Recently I was lucky enough to get the opportunity to go another critics screening again, the second time for Scenestr magazine and the first time at the Blue Room Cinebar. Located in a Western inner city suburb, it offers the premium experience of a bar and full menu delivered to you while you watch in the cinema. On the job, I felt a bit awkward about getting food but my wife was hungry and truth be told so was I and it was dinner time having just come from my other job. I split between my two desires, ordering food but avoiding stuff like pizza that would be hard to handle in the dark. Instead we got Three Stages Potato Trilogy which included garlic aioli, shoestring fries, steak fries and sweet potato fries. We also got the highly recommended Mighty Peking Duck spring rolls. I was pleased to see in the crowd of critics we were not the only ones to get food. Having never been there I must say it was a lovely experience going to the cinema.
The film I was there to review was from New Zealand and called The Breaker Upperers. Starring, written and directed by the New Zealand duo of Madeleine Sami and Jackie van Beek. They play Mel and Jen who play cons on people to help their partners break up with them. A great comedy that has slows down a little in its second half to explore some of the themes introduced earlier. You can read my review here http://scenestr.com.au/movies-and-tv/the-breaker-upperers-review-20180727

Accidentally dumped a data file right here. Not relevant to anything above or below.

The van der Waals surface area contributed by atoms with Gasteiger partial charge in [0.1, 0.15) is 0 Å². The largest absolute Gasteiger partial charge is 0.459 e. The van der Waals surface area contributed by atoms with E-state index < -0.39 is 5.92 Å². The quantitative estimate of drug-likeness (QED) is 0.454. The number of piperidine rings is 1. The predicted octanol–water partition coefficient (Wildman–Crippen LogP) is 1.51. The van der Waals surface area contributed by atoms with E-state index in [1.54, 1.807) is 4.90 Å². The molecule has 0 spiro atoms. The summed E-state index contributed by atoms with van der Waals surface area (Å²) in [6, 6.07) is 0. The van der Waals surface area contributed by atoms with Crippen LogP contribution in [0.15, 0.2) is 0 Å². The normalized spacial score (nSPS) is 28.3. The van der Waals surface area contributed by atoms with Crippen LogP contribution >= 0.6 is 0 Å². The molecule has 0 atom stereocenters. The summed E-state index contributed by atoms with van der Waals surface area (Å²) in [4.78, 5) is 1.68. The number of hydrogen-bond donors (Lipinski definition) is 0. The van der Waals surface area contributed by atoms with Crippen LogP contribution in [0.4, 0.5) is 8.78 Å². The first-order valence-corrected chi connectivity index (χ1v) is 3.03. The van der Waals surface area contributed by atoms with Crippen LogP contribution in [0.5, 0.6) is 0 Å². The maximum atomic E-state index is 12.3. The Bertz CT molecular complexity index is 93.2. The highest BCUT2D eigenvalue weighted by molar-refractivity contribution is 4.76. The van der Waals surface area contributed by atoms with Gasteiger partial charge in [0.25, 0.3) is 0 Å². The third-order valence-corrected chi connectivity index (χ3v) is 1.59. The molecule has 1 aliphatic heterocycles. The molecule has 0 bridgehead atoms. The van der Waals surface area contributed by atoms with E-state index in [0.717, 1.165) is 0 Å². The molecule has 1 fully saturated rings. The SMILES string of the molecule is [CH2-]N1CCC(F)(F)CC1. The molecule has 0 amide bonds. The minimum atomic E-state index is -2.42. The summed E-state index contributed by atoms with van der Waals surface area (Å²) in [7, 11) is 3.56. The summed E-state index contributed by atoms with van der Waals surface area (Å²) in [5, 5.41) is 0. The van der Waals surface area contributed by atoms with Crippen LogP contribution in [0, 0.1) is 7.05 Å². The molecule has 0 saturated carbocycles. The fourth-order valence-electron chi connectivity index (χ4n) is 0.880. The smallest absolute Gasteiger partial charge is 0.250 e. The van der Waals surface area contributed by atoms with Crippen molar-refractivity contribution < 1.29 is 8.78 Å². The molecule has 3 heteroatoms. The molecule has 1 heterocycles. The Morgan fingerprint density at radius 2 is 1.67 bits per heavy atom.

Produced by Eyeball Media Enterprises Scenestr is an online national magazine with local offices around Australia. Celebrating 25 years in 2018 of publishing history they’ve excelled at moving into the digital realm but they remain at heart from the streets. They still publish magazines in print for Western Australia, South Australia, New South Wales, Queensland every month and expanded last month to print in Victoria too.
Last year for a brief period I did a series of posts about small parts in major films that stood out to me or changed the narrative of the film in addition to ones about star character actors. These posts have continued to garner views since I ceased posting new ones and last month one of them started “trending” according to WordPress. This was my post about John B. Destry’s appearance as the Zamboni Driver in the movie Happy Gilmore. I have plans for how to further develop what I started with these posts and seeing these stats gives me hope. Maybe I’ll have more news later but for now a few stats.